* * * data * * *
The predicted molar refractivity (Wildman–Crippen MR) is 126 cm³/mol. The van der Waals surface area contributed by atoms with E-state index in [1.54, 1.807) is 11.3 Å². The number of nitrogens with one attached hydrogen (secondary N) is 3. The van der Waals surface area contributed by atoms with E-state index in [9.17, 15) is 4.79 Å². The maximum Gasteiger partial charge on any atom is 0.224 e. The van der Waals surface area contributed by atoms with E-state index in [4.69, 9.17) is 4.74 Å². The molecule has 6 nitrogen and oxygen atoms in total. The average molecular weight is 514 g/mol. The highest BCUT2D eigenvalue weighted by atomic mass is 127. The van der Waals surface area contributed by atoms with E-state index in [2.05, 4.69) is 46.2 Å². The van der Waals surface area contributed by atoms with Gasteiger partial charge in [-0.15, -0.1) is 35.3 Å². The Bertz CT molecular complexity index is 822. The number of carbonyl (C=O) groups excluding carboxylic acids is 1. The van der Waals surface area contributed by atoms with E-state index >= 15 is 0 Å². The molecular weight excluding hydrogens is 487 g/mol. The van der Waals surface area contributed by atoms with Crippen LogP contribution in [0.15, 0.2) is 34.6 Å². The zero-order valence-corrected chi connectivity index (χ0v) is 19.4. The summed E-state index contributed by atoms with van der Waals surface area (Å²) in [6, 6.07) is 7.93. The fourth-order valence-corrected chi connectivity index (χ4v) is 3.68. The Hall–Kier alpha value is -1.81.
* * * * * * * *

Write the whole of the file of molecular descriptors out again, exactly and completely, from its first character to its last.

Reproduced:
The predicted molar refractivity (Wildman–Crippen MR) is 126 cm³/mol. The van der Waals surface area contributed by atoms with E-state index in [1.54, 1.807) is 11.3 Å². The number of nitrogens with one attached hydrogen (secondary N) is 3. The van der Waals surface area contributed by atoms with E-state index in [9.17, 15) is 4.79 Å². The maximum Gasteiger partial charge on any atom is 0.224 e. The van der Waals surface area contributed by atoms with E-state index in [4.69, 9.17) is 4.74 Å². The molecule has 6 nitrogen and oxygen atoms in total. The average molecular weight is 514 g/mol. The highest BCUT2D eigenvalue weighted by atomic mass is 127. The van der Waals surface area contributed by atoms with E-state index in [2.05, 4.69) is 46.2 Å². The van der Waals surface area contributed by atoms with Gasteiger partial charge in [-0.15, -0.1) is 35.3 Å². The Bertz CT molecular complexity index is 822. The number of carbonyl (C=O) groups excluding carboxylic acids is 1. The van der Waals surface area contributed by atoms with E-state index >= 15 is 0 Å². The molecular weight excluding hydrogens is 487 g/mol. The van der Waals surface area contributed by atoms with Crippen LogP contribution in [0.15, 0.2) is 34.6 Å². The zero-order valence-corrected chi connectivity index (χ0v) is 19.4. The summed E-state index contributed by atoms with van der Waals surface area (Å²) in [6, 6.07) is 7.93. The fourth-order valence-corrected chi connectivity index (χ4v) is 3.68. The Hall–Kier alpha value is -1.81.